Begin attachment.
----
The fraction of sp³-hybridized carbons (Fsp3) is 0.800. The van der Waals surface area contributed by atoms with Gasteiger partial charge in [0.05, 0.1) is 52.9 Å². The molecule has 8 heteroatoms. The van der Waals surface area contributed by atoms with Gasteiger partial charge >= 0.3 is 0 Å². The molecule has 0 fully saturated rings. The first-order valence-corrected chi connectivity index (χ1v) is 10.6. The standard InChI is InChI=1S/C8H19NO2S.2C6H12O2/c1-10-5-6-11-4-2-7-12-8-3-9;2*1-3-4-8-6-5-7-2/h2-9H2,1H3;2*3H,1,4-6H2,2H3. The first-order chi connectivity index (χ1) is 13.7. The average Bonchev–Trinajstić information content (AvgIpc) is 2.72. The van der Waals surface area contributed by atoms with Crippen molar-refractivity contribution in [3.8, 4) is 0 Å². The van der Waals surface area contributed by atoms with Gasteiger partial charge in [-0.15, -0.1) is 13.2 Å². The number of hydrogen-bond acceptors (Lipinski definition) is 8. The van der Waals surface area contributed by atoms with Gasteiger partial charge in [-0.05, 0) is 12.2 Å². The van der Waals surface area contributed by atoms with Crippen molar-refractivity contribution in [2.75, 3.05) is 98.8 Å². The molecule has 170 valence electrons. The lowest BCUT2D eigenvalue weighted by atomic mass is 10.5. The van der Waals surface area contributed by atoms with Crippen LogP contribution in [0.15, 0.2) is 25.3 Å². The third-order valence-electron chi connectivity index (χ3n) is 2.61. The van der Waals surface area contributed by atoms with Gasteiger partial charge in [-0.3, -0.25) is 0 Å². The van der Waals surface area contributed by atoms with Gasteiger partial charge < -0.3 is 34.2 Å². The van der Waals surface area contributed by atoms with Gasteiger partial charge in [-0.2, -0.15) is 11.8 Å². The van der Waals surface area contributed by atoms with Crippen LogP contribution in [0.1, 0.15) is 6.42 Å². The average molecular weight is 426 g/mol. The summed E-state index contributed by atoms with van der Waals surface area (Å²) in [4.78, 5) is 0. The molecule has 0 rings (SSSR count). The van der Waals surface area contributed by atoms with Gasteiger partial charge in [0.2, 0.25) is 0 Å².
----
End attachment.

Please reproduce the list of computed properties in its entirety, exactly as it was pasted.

The fraction of sp³-hybridized carbons (Fsp3) is 0.800. The van der Waals surface area contributed by atoms with Gasteiger partial charge in [0.05, 0.1) is 52.9 Å². The molecule has 8 heteroatoms. The van der Waals surface area contributed by atoms with Gasteiger partial charge >= 0.3 is 0 Å². The molecule has 0 fully saturated rings. The first-order valence-corrected chi connectivity index (χ1v) is 10.6. The standard InChI is InChI=1S/C8H19NO2S.2C6H12O2/c1-10-5-6-11-4-2-7-12-8-3-9;2*1-3-4-8-6-5-7-2/h2-9H2,1H3;2*3H,1,4-6H2,2H3. The first-order chi connectivity index (χ1) is 13.7. The average Bonchev–Trinajstić information content (AvgIpc) is 2.72. The van der Waals surface area contributed by atoms with Crippen molar-refractivity contribution in [3.8, 4) is 0 Å². The van der Waals surface area contributed by atoms with Gasteiger partial charge in [-0.15, -0.1) is 13.2 Å². The number of hydrogen-bond acceptors (Lipinski definition) is 8. The van der Waals surface area contributed by atoms with Gasteiger partial charge in [-0.05, 0) is 12.2 Å². The van der Waals surface area contributed by atoms with Crippen molar-refractivity contribution in [2.75, 3.05) is 98.8 Å². The molecule has 170 valence electrons. The lowest BCUT2D eigenvalue weighted by atomic mass is 10.5. The van der Waals surface area contributed by atoms with Crippen LogP contribution in [0.15, 0.2) is 25.3 Å². The third-order valence-electron chi connectivity index (χ3n) is 2.61. The van der Waals surface area contributed by atoms with Gasteiger partial charge in [-0.3, -0.25) is 0 Å². The van der Waals surface area contributed by atoms with Gasteiger partial charge < -0.3 is 34.2 Å². The van der Waals surface area contributed by atoms with Gasteiger partial charge in [-0.2, -0.15) is 11.8 Å². The van der Waals surface area contributed by atoms with Crippen LogP contribution in [0.1, 0.15) is 6.42 Å². The average molecular weight is 426 g/mol. The summed E-state index contributed by atoms with van der Waals surface area (Å²) in [4.78, 5) is 0. The molecule has 0 rings (SSSR count). The van der Waals surface area contributed by atoms with Gasteiger partial charge in [0.2, 0.25) is 0 Å².